• Mineral Resources – with mining and gas installations becoming ever more common, this search identifies whether any exploration or drilling licences affect the property.
  • Water entitlements – the implementation of water sharing plans is changing the nature of water licences, whereby water entitlements that were once attached to the land can in some situations now be severed from the land and sold separately. The distinction is important not only for the purchaser’s use of the water, but also as it alters the conveyancing process in terms of ensuring the purchaser receives legal title to use the water.
  • Building entitlements – the introduction of new local environmental plans is changing Council requirements regarding the lot size on which dwellings can be constructed. A farm may have no value to the purchaser if they cannot build their home on the property.

There are a plethora of other enquiries which can be made, however the searches will differ depending on the location and proposed use of the property.

Whilst the searches require money to be expended prior to securing the purchase, it is worthwhile outlaying some funds to ensure the property will meet all of the purchaser’s requirements.

If you are considering buying a rural property, contact the experienced team at Everingham Solomons where Helping You is Our Business.

Click here for more information on Rebecca Greenland.

Yours, Mine and Ours

Lesley McDonnellPurchasing property can be both an exciting and daunting experience. Exciting because on the one hand you have found the property you have been searching for and you start dreaming of what you will do to transform the house into your home. In what can seem like the daunting side to your property purchase is the point at which you first lay eyes on the contract for sale of land. The contract requires you to make some important decisions. When you purchase property with your spouse or partner, you must decide how you will buy the property together. You can purchase either as joint tenants or as tenants in common. The distinction between the two is an important one because it can have an impact on future life events for example a relationship breakdown or death.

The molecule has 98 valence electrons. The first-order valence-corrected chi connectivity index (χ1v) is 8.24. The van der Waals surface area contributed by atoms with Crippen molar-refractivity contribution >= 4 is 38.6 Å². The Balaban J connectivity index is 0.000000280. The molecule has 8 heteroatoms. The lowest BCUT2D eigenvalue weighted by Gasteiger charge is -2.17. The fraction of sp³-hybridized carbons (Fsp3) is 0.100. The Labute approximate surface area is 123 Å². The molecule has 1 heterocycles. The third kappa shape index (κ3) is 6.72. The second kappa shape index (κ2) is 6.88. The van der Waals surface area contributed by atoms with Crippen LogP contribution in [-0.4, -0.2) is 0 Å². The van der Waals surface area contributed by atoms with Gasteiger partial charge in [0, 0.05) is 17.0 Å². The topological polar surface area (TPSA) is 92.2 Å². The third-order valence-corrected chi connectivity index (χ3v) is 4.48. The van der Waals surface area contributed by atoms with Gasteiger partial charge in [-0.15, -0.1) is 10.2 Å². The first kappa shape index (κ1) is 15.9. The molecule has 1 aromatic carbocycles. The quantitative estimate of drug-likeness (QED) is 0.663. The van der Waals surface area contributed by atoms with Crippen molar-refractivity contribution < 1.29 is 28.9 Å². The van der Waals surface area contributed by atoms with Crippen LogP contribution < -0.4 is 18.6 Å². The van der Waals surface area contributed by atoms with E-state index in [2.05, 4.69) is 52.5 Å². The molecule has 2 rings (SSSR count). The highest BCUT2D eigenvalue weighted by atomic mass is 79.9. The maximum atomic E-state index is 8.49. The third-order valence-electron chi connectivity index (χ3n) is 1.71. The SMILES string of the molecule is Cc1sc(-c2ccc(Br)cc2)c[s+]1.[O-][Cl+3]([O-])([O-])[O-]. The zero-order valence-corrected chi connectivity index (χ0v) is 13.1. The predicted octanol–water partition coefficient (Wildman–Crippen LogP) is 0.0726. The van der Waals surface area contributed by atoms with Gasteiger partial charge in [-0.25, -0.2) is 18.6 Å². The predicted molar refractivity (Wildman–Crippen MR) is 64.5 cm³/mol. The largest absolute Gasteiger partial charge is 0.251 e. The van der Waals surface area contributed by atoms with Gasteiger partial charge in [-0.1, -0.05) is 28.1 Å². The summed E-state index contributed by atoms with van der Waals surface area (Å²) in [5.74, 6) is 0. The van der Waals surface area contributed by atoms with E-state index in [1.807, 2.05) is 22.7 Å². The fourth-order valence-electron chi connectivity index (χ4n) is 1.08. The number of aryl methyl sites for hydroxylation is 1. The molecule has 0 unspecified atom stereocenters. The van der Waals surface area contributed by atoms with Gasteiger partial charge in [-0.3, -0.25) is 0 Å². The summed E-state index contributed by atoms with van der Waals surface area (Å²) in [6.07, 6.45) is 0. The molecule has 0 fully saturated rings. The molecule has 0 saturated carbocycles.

If you purchase property as joint tenants, this means that upon your death, your interest in the property automatically passes to your spouse/partner. This is despite any provision in your will to the contrary. This is because your interest in the property does not form part of your estate and it is not available for distribution to the beneficiaries of your will. Many married couples own property as joint tenants. Also a joint tenancy may exist where property is held in trust.

By contrast,  if you purchase as tenants in common, then your individual share in the property can be gifted in your will. Furthermore the respective shares in the property may be held equally (e.g. 50/50) or in some other proportion (e.g. 60/40, 75/25 or 80/20 etc). Sometimes couples may choose to own property as tenants in common if for example there are children from a previous marriage for whom they wish to make provision upon their death. Also investors often buy property together as tenants in common.

If property is owned as joint tenants there is a process by which that property holding can be unilaterally severed by one party. The other party is given notice of this before it occurs. There are circumstances where this can be an appropriate course of action.

Being aware of your options can assist you in making a more informed choice when it comes to buying your next property. At Everingham Solomons we have the experience to assist you with all your property needs because Helping You is Our Business.

Click here for more information on Lesley McDonnell

BYO Device